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Canada (511,260)
POL354Y5 (11)
Schwartz (11)
Lecture

FEDERALISM

11 Pages
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Department
Political Science
Course Code
POL354Y5
Professor
Schwartz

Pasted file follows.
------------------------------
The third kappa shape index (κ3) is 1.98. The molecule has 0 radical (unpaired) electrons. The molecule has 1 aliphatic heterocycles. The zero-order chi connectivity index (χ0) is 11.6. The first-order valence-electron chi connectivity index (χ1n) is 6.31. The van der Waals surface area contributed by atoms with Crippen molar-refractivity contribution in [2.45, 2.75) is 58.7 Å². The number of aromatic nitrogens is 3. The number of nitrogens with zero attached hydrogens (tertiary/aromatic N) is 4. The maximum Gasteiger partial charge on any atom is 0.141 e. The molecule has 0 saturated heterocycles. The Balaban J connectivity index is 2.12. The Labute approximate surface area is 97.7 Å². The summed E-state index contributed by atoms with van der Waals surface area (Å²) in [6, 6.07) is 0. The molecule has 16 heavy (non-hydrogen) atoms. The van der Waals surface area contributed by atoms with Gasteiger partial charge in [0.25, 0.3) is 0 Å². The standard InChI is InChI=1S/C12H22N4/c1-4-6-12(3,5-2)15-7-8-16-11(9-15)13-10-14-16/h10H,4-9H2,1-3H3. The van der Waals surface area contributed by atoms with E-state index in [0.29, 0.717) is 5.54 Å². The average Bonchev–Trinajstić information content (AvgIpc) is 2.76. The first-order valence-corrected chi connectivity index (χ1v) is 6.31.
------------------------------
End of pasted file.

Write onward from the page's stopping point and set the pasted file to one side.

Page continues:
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FEDERALISM & DEMOCRACY Balanced / Appropriate Division of Powers Among: Central Government Regional Governments Joint / Concurrent Division of Powers: Constitutionally Entrenched Clearly Delineated (Each Jurisdiction + Residual Powers) Accepted As Legitimate By Major Actors / Units Agreement on Equality of Components (Symmetry) or Differential Status & Powers (Asymmetry) Principles & Procedures for Changing Constitutional Distribution of Powers (Amendments) Principles & Procedures for Resolving Constitutional Conflicts Independent Forum for Arbitrating Disputes (Constitutional / Supreme Court) Representation of Regions at Center FEDERAL STRUCTURE OF SOVIET UNION I. CONSTITUTIONALLY IDENTIFIED COMPONENTS:  UNION OF SOVIET SOCIALIST REPUBLICS  UNION REPUBLICS (15 Ethnonational Territorial Units)  AUTONOMOUS SOVIET SOCIALIST REPUBLICS: 20 (16 in Russian SFSR; 1 in Uzbek SSR; 2 in Georgian SSR; 1 in Azerbaijan SSR)  AUTONOMOUS REGIONS: 8 (5 in Russian SFSR; 1 in  Georgian SSR; 1 in Azerbaijan SSR; 1 in Tajik SSR) II. ADMINISTRATIVE COMPONENTS  AUTONOMOUS AREAS  PROVINCES (OBLASTS)  CITIES  DISTRICTS (RAIONS) FEDERALISM IN THE SOVIET UNION Soviet Legacy:  Ethno-territorial, multi-tiered federal structure;  Gaps between theory / constitution and practice of federalism: apparent centralization; non-transparent decentralization;  Lack of institutionalized links & trust between center & regions;  Soviet Union dismantled along ethno-territorial lines. Gorbachev:  Ignores need to deal with renewed federalism until 1989-1990;  1989-1990: Rejects secession but puts in place law on secession;  ‘Parade of Sovereignties’  Fall 1990 initiates process to renew federalism by drawing up a new Treaty of Union: o Three drafts of new Treaty of Union. o Third Draft effectively calls for a confederation and triggers conservative coup August 1991 FEDERAL STRUCTURE OF RUSSIAN FEDERATION 1993 RUSSIAN REPUBLIC REPUBLICS: 21 (ETHNONATIONAL UNITS) TERRITORIES (KRAIS): 6 PROVINCES (OBLASTS): 49 FEDERAL CITIES: 2 (Moscow, St. Petersburg) AUTONOMOUS PROVINCE (OBLAST): 1 (Jewish) AUTONOMOUS REGIONS (OKRUGS): 10 Eltsin: Developments in Eltsin’s policies on federalism  1990-1991: o RSFSR Declaration of ‘sovereignty’ June 1990 o Calls for decentralization of Soviet Union & ‘take all sovereignty you can digest’ to regions in Russian Republic;  1992: Federation Treaty  1993: Constitution  1994 -1999: Bilateral Treaties between Moscow and regions (asymmetric federalism); Results:  Asymmetric federalism based on bilateral agreements, political expediency, personal relations;  Confusion over jurisdictions;  ‘War of Laws’: federal authority & Constitution flaunted;  Military action to prevent Chechen secession;  High levels of autonomy for regional governors (authoritarian). Putin: Principles  ‘A unified constitutional / legal space in RF’;  Construction of ‘power vertical’ centered in Presidency. Goals:  Increased central control over federal agencies in regions;  Bring regional laws into compliance with federal legislation & Constitution;  Exert central control over regional executives;  Greater central control over resources, taxes, regional income redistribution. Instruments Utilized by Putin: Constitutional powers of President:  Article 90: President has powers to enact decrees & orders on any subject not otherwise prohibited by or contradicting Constitution &/or federal law.  Art 85#2: Feder
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